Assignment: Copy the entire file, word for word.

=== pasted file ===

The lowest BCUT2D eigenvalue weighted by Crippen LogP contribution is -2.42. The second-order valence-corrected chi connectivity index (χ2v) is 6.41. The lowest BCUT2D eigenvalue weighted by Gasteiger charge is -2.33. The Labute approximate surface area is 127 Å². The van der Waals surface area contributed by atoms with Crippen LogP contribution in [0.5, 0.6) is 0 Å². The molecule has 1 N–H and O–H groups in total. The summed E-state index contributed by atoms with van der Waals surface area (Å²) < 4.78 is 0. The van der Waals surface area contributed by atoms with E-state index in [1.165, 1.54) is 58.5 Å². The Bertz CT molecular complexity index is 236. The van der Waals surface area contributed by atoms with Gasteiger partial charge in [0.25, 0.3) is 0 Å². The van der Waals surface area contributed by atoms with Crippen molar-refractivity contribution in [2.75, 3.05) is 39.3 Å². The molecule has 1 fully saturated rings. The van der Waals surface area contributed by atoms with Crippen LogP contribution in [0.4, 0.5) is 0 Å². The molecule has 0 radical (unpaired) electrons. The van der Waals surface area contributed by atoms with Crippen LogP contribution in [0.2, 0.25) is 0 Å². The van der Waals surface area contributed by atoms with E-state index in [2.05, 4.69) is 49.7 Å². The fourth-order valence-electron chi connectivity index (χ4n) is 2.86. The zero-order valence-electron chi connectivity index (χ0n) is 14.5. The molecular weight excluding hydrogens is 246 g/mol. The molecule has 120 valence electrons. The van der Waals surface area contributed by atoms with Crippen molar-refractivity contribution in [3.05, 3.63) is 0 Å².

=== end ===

The lowest BCUT2D eigenvalue weighted by Crippen LogP contribution is -2.42. The second-order valence-corrected chi connectivity index (χ2v) is 6.41. The lowest BCUT2D eigenvalue weighted by Gasteiger charge is -2.33. The Labute approximate surface area is 127 Å². The van der Waals surface area contributed by atoms with Crippen LogP contribution in [0.5, 0.6) is 0 Å². The molecule has 1 N–H and O–H groups in total. The summed E-state index contributed by atoms with van der Waals surface area (Å²) < 4.78 is 0. The van der Waals surface area contributed by atoms with E-state index in [1.165, 1.54) is 58.5 Å². The Bertz CT molecular complexity index is 236. The van der Waals surface area contributed by atoms with Gasteiger partial charge in [0.25, 0.3) is 0 Å². The van der Waals surface area contributed by atoms with Crippen molar-refractivity contribution in [2.75, 3.05) is 39.3 Å². The molecule has 1 fully saturated rings. The van der Waals surface area contributed by atoms with Crippen LogP contribution in [0.4, 0.5) is 0 Å². The molecule has 0 radical (unpaired) electrons. The van der Waals surface area contributed by atoms with Crippen LogP contribution in [0.2, 0.25) is 0 Å². The van der Waals surface area contributed by atoms with E-state index in [2.05, 4.69) is 49.7 Å². The fourth-order valence-electron chi connectivity index (χ4n) is 2.86. The zero-order valence-electron chi connectivity index (χ0n) is 14.5. The molecular weight excluding hydrogens is 246 g/mol. The molecule has 120 valence electrons. The van der Waals surface area contributed by atoms with Crippen molar-refractivity contribution in [3.05, 3.63) is 0 Å².